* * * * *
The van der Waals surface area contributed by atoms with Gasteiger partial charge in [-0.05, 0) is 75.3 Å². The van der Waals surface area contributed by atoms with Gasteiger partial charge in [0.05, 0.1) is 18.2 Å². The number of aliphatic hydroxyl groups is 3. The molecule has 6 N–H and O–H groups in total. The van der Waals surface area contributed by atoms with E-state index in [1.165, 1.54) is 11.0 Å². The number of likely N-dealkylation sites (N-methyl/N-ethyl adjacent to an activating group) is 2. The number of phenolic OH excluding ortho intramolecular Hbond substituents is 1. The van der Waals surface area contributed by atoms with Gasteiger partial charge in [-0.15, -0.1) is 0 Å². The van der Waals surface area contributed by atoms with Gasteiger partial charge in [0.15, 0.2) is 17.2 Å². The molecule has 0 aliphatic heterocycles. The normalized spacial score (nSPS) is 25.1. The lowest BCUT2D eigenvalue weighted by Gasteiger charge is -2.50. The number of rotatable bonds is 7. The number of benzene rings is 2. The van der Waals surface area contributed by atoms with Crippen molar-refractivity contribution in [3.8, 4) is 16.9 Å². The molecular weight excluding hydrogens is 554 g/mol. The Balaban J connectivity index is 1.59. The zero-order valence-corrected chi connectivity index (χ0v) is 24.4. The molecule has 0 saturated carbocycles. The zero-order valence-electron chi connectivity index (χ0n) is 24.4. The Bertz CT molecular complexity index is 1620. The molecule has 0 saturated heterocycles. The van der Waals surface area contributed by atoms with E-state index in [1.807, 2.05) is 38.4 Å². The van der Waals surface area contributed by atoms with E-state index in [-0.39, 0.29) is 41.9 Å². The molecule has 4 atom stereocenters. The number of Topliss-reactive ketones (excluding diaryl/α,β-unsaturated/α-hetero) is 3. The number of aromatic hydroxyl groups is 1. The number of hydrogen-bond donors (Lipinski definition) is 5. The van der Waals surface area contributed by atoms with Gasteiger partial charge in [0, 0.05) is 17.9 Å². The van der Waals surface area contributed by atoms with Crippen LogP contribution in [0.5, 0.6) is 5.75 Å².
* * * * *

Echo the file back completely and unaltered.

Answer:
The van der Waals surface area contributed by atoms with Gasteiger partial charge in [-0.05, 0) is 75.3 Å². The van der Waals surface area contributed by atoms with Gasteiger partial charge in [0.05, 0.1) is 18.2 Å². The number of aliphatic hydroxyl groups is 3. The molecule has 6 N–H and O–H groups in total. The van der Waals surface area contributed by atoms with E-state index in [1.165, 1.54) is 11.0 Å². The number of likely N-dealkylation sites (N-methyl/N-ethyl adjacent to an activating group) is 2. The number of phenolic OH excluding ortho intramolecular Hbond substituents is 1. The van der Waals surface area contributed by atoms with Gasteiger partial charge in [-0.15, -0.1) is 0 Å². The van der Waals surface area contributed by atoms with Gasteiger partial charge in [0.15, 0.2) is 17.2 Å². The molecule has 0 aliphatic heterocycles. The normalized spacial score (nSPS) is 25.1. The lowest BCUT2D eigenvalue weighted by Gasteiger charge is -2.50. The number of rotatable bonds is 7. The number of benzene rings is 2. The van der Waals surface area contributed by atoms with Crippen molar-refractivity contribution in [3.8, 4) is 16.9 Å². The molecular weight excluding hydrogens is 554 g/mol. The Balaban J connectivity index is 1.59. The zero-order valence-corrected chi connectivity index (χ0v) is 24.4. The molecule has 0 saturated carbocycles. The zero-order valence-electron chi connectivity index (χ0n) is 24.4. The Bertz CT molecular complexity index is 1620. The molecule has 0 saturated heterocycles. The van der Waals surface area contributed by atoms with E-state index in [1.807, 2.05) is 38.4 Å². The van der Waals surface area contributed by atoms with E-state index in [-0.39, 0.29) is 41.9 Å². The molecule has 4 atom stereocenters. The number of Topliss-reactive ketones (excluding diaryl/α,β-unsaturated/α-hetero) is 3. The number of aromatic hydroxyl groups is 1. The number of hydrogen-bond donors (Lipinski definition) is 5. The van der Waals surface area contributed by atoms with Gasteiger partial charge in [0, 0.05) is 17.9 Å². The van der Waals surface area contributed by atoms with Crippen LogP contribution in [0.5, 0.6) is 5.75 Å².